Transposing a matrix involves the interchange of rows and columns in a matrix such that the rows are set to columns and vice-versa.

The `.T`

method on the matrix object transposes the matrix.

```
func transposer(){
format(null.T())
}
```

Here, we transpose the matrix output from the set example.

**Output:**

```
⎡0 0 0⎤
⎢0 0 0⎥
⎣0 3 0⎦
```

### Determinant of a Matrix

You can evaluate the determinant of a matrix using the method `mat.Det`

which takes in the matrix and returns its determinant.

```
func determinant(){
determinant := mat.Det(matrix)
fmt.Println(determinant)
}
```

**Output**: 0

### How to Add Rows and Columns to Matrices

You can add a new row or column using `.SetRow`

and `.SetCol`

. These methods take in a row number, and a slice of values of similar dimension.

This updates the rows and columns of the matrix:

```
values := []float64{1, 2, 3}
matrix.SetCol(0, values)
matrix.SetRow(1, values)
```

**Output:**

```
⎡1 0 0⎤
⎢1 2 3⎥
⎣3 0 0⎦
```

## Other Gonum Packages

Gonum has more packages for scientific computing:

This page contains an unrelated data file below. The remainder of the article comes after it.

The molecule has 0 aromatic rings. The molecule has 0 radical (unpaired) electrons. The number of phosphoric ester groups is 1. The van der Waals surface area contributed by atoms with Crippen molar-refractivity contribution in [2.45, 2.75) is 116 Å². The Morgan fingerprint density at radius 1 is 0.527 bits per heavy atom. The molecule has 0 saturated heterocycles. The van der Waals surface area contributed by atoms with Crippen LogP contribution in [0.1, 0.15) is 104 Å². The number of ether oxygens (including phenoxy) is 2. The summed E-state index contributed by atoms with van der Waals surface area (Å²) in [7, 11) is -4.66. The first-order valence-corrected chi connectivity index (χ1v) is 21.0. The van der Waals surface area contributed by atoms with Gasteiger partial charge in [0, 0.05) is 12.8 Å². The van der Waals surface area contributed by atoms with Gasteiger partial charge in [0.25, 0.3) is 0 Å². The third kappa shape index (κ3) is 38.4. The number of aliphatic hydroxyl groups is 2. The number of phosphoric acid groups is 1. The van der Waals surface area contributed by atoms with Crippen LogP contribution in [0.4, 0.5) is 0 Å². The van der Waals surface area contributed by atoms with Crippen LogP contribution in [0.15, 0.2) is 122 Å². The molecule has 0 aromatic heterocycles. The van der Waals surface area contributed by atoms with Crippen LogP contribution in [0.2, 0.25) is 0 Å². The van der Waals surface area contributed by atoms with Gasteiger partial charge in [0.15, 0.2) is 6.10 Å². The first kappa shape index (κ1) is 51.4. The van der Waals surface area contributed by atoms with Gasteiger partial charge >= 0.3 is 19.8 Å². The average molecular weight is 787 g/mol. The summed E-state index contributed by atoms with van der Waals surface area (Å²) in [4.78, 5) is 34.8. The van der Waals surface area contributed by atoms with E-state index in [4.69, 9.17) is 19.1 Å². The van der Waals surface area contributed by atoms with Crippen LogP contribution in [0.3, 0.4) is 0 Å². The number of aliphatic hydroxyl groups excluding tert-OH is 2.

- blas → provides interfaces for the BLAS (
**Basic Linear Algebra Subprograms)**linear algebra standard - diff → Functions for differential calculus
- graph → interfaces for graphs
- integrate → Functions for integral calculus
- lapack → provides interfaces for the LAPACK (Linear Algebra Package) linear algebra standard
- mathext → Special mathematics functions that are not included in the Go standard library
- unit → Types and constants for easy use of SI Units

## Wrapping Up

In this article, you learned about scientific computations in Golang using the Gonum package.

We discussed statistical and matrix computations in Gonum and went through other scientific computation modules in the Gonum package.

Working with other modules in the Gonum package is pretty straightforward and similar to the ones we discussed here.